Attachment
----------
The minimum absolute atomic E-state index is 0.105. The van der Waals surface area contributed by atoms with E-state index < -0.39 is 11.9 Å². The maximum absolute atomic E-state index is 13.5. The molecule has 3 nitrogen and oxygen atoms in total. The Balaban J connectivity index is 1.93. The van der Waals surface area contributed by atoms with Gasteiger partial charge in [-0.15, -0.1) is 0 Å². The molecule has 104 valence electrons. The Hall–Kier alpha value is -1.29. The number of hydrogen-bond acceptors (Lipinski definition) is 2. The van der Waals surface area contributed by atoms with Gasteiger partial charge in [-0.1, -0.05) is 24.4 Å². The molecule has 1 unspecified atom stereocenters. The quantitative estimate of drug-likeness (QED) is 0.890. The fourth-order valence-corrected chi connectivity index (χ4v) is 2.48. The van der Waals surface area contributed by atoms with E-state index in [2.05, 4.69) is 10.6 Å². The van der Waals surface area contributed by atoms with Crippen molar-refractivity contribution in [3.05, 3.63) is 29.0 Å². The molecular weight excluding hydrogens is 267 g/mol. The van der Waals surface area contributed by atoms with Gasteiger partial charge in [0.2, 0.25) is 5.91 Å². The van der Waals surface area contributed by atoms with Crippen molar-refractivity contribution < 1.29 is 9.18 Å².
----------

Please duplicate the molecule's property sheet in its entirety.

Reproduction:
The minimum absolute atomic E-state index is 0.105. The van der Waals surface area contributed by atoms with E-state index < -0.39 is 11.9 Å². The maximum absolute atomic E-state index is 13.5. The molecule has 3 nitrogen and oxygen atoms in total. The Balaban J connectivity index is 1.93. The van der Waals surface area contributed by atoms with Gasteiger partial charge in [-0.15, -0.1) is 0 Å². The molecule has 104 valence electrons. The Hall–Kier alpha value is -1.29. The number of hydrogen-bond acceptors (Lipinski definition) is 2. The van der Waals surface area contributed by atoms with Gasteiger partial charge in [-0.1, -0.05) is 24.4 Å². The molecule has 1 unspecified atom stereocenters. The quantitative estimate of drug-likeness (QED) is 0.890. The fourth-order valence-corrected chi connectivity index (χ4v) is 2.48. The van der Waals surface area contributed by atoms with E-state index in [2.05, 4.69) is 10.6 Å². The van der Waals surface area contributed by atoms with Crippen molar-refractivity contribution in [3.05, 3.63) is 29.0 Å². The molecular weight excluding hydrogens is 267 g/mol. The van der Waals surface area contributed by atoms with Gasteiger partial charge in [0.2, 0.25) is 5.91 Å². The van der Waals surface area contributed by atoms with Crippen molar-refractivity contribution < 1.29 is 9.18 Å².